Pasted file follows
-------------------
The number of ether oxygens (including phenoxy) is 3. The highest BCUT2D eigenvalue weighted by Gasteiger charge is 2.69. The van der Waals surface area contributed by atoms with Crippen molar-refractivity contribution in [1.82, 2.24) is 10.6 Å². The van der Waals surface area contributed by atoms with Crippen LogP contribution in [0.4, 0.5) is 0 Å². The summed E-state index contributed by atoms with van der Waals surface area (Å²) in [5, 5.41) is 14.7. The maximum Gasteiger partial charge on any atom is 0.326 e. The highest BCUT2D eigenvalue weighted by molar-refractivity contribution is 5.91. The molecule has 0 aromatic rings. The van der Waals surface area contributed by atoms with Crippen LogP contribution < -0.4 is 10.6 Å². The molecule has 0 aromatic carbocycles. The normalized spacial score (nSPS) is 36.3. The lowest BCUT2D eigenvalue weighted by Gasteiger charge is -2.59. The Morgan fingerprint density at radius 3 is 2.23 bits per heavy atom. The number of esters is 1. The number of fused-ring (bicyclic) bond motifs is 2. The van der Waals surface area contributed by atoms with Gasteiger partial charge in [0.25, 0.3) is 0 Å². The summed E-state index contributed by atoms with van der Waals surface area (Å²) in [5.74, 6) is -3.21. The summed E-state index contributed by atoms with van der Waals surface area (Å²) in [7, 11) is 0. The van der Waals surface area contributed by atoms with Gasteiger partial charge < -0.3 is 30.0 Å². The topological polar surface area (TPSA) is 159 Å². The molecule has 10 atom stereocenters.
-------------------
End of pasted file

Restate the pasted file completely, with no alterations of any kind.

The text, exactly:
The number of ether oxygens (including phenoxy) is 3. The highest BCUT2D eigenvalue weighted by Gasteiger charge is 2.69. The van der Waals surface area contributed by atoms with Crippen molar-refractivity contribution in [1.82, 2.24) is 10.6 Å². The van der Waals surface area contributed by atoms with Crippen LogP contribution in [0.4, 0.5) is 0 Å². The summed E-state index contributed by atoms with van der Waals surface area (Å²) in [5, 5.41) is 14.7. The maximum Gasteiger partial charge on any atom is 0.326 e. The highest BCUT2D eigenvalue weighted by molar-refractivity contribution is 5.91. The molecule has 0 aromatic rings. The van der Waals surface area contributed by atoms with Crippen LogP contribution < -0.4 is 10.6 Å². The molecule has 0 aromatic carbocycles. The normalized spacial score (nSPS) is 36.3. The lowest BCUT2D eigenvalue weighted by Gasteiger charge is -2.59. The Morgan fingerprint density at radius 3 is 2.23 bits per heavy atom. The number of esters is 1. The number of fused-ring (bicyclic) bond motifs is 2. The van der Waals surface area contributed by atoms with Gasteiger partial charge in [0.25, 0.3) is 0 Å². The summed E-state index contributed by atoms with van der Waals surface area (Å²) in [5.74, 6) is -3.21. The summed E-state index contributed by atoms with van der Waals surface area (Å²) in [7, 11) is 0. The van der Waals surface area contributed by atoms with Gasteiger partial charge < -0.3 is 30.0 Å². The topological polar surface area (TPSA) is 159 Å². The molecule has 10 atom stereocenters.